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SPD agrees to talks with Merkel

October 20, 2013

A special conference of Germany's center-left Social Democrats has voted to enter formal talks on forging a coalition government with Chancellor Angela Merkel's conservatives. Those talks are set to begin next Wednesday.

Leader of German Social Democratic party (SPD) Sigmar Gabriel addresses the media after a party meeting in Berlin October 20, 2013. Leaders of SPD have told party members they will wring concessions from Chancellor Angela Merkel if they start coalition talks, including on a minimum wage, equal pay and a financial transaction tax. REUTERS/Tobias Schwarz (GERMANY - Tags: POLITICS BUSINESS)
Image: Reuters

Germany's SPD to start coalition talks

German opposition Social Democrat (SPD) conference delegates on Sunday approved the launching of formal coalition talks with Chancellor Merkel. Final approval on any coalition pact negotiated will hinge on a poll of the SPD's 470,000 members.

SPD chairman Sigmar Gabriel (pictured above), speaking in Berlin after Sunday's vote among core party members, said the formation of a coalition government was possible before Christmas, assuming that policy differences proved to be reconcilable.

He said he was "optimistic" about the subsequent poll among grass-roots members skeptical about repeating a "grand coalition," similar to the one in which the party served with Merkel from 2005-2009.

That legislative term finished in late 2009 with the SPD sidelined to the opposition benches by its worst election result since World War Two.

SPD majority for negotiations

A majority of the 229 delegates at Sunday's SPD conference in Berlin voted for formal talks with Merkel. Two abstained and 31 rejected the SPD executive's recommendation to open talks, Gabriel said.

In last month's German federal election, Merkel's conservative bloc emerged as the strongest political force in the new 631-seat Bundestag, but just short of a parliamentary majority - forcing her to seek a coalition ally.

Exploratory talks between Merkel's conservatives and Germany's opposition environmentalist Greens broke down last week. Similar exploratory talks with the SPD's top rank led to Sunday's outcome.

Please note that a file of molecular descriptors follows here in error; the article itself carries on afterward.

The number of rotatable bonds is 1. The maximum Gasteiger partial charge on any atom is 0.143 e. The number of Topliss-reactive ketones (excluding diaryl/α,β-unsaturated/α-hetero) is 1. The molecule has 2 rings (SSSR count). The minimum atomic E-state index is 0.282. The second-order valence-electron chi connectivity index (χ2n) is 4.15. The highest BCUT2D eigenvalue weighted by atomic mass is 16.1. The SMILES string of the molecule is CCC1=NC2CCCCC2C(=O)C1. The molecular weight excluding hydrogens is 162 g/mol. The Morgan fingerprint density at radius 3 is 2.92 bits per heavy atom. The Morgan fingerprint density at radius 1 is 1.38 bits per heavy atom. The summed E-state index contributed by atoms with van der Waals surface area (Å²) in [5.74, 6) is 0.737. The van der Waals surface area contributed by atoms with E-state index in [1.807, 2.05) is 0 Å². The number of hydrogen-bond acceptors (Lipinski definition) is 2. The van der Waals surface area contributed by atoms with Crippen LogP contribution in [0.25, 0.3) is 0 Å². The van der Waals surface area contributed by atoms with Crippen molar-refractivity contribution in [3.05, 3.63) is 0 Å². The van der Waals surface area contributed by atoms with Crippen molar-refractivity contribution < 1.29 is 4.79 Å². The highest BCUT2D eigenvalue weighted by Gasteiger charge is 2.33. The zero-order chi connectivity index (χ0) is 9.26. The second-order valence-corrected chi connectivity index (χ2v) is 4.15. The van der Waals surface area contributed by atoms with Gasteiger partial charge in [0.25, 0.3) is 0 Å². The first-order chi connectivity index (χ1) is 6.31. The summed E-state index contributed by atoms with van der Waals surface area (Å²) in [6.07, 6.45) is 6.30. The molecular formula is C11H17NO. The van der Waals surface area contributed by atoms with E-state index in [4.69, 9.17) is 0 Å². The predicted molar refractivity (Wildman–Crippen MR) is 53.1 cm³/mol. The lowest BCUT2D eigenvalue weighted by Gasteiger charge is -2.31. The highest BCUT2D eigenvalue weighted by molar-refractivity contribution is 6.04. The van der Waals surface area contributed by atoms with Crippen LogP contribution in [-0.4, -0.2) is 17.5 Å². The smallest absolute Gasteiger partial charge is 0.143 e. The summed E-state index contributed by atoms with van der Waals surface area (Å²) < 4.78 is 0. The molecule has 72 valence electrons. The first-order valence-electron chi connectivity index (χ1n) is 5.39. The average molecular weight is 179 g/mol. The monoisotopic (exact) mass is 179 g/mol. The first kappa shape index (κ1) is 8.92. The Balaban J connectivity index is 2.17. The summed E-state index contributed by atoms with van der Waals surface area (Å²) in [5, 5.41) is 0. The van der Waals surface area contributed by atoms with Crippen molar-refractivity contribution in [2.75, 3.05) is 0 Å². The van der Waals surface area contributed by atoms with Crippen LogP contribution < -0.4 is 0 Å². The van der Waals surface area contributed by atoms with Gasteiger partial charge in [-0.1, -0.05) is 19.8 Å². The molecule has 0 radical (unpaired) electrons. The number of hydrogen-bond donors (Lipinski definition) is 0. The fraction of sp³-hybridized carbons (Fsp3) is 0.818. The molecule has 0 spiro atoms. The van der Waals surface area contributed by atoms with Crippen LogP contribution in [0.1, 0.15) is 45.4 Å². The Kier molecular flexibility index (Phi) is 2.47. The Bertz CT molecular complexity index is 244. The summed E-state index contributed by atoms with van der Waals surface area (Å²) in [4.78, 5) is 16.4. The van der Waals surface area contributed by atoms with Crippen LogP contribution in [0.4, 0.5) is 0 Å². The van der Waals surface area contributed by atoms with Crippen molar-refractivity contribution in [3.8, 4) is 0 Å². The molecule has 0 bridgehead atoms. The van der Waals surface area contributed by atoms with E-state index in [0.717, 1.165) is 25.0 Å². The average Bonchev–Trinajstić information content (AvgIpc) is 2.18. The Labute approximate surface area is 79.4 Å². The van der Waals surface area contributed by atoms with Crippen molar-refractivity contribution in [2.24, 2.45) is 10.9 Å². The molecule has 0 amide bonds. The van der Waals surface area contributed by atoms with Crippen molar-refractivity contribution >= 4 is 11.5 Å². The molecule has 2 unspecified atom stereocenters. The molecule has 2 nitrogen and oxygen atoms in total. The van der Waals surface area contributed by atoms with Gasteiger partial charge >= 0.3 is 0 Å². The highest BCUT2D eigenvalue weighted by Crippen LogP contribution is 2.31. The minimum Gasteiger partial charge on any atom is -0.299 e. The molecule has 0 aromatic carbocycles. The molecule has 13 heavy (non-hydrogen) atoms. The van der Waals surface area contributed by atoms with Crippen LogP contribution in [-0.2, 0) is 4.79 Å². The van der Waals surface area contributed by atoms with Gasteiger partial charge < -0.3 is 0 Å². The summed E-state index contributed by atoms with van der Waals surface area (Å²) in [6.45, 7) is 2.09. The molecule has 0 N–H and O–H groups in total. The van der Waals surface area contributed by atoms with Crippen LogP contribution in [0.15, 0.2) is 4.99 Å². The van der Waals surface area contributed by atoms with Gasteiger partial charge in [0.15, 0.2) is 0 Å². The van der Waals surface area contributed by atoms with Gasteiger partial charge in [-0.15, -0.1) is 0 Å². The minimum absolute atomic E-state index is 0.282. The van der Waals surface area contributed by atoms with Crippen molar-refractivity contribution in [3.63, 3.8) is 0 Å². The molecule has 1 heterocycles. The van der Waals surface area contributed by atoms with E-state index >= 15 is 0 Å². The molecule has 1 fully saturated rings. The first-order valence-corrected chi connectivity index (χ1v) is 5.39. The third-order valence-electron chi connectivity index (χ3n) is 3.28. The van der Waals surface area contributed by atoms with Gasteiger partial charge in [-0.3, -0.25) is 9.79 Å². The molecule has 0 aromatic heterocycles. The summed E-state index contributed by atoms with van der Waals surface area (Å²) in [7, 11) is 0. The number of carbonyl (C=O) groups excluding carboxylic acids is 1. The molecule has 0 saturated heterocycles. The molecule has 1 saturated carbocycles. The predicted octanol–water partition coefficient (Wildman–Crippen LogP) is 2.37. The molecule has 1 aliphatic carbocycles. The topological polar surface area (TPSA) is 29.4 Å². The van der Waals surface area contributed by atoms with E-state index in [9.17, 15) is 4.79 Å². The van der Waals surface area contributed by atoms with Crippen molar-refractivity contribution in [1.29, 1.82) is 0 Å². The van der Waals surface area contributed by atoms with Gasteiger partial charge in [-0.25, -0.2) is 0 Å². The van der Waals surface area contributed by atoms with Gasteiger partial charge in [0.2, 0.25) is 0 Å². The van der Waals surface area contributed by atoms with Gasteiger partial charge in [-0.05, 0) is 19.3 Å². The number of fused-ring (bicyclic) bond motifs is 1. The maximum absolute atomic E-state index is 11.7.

Talks could last a month

The formal negotiations are due to begin on Wednesday and could last more than a month.

According to an internal document cited by several news agencies, the SPD will present to Merkel's conservatives 10 demands that are described as non-negotiable.

These include a minimum wage of 8.50 euros ($11.50) per hour, equal pay for men and women, greater investment in infrastructure and education, and a common strategy to boost eurozone growth and employment.

The party will also demand equal pensions for seniors in the former West and East Germany, the ability to have dual citizenship and measures to make it easier to combine work with family life.

No mention is made in the internal SPD document of tax increases for Germany's wealthiest - a plank of September's SPD election campaign. The chancellor has ruled out such rises.

On Friday, Hermann Groehe, the general secretary of Merkel's Christian Democratic Union (CDU), said the Merkel camp, which also comprises Bavarian conservatives, would allot the whole of November for coalition negotiations with the SPD. The negotiations would be both "rapid and thorough," Groehe said.

Majority for coalition

On Friday, a Politbarometer survey for ZDF public television indicated that 83 percent of German voters would approve a broad coalition government, despite warnings from some business figures.

At the weekend, the chairman of the middle-sized business association within Merkel's conservative alliance, Carsten Linnemann, warned against generous handouts.

"This list of of social-political benefits is already long. How that is to be financed without creating new debts is a mystery to me at the moment," Linneman told the "Welt" newspaper.

Bundesbank President Jens Weidmann told the "Wirtschaftswoche" magazine that it was "important" that a new government create a budget with a buffer below the EU's threshold for new borrowings so as to "avoid unwelcome surprizes."

ipj/rc (Reuters, dpa, AFP)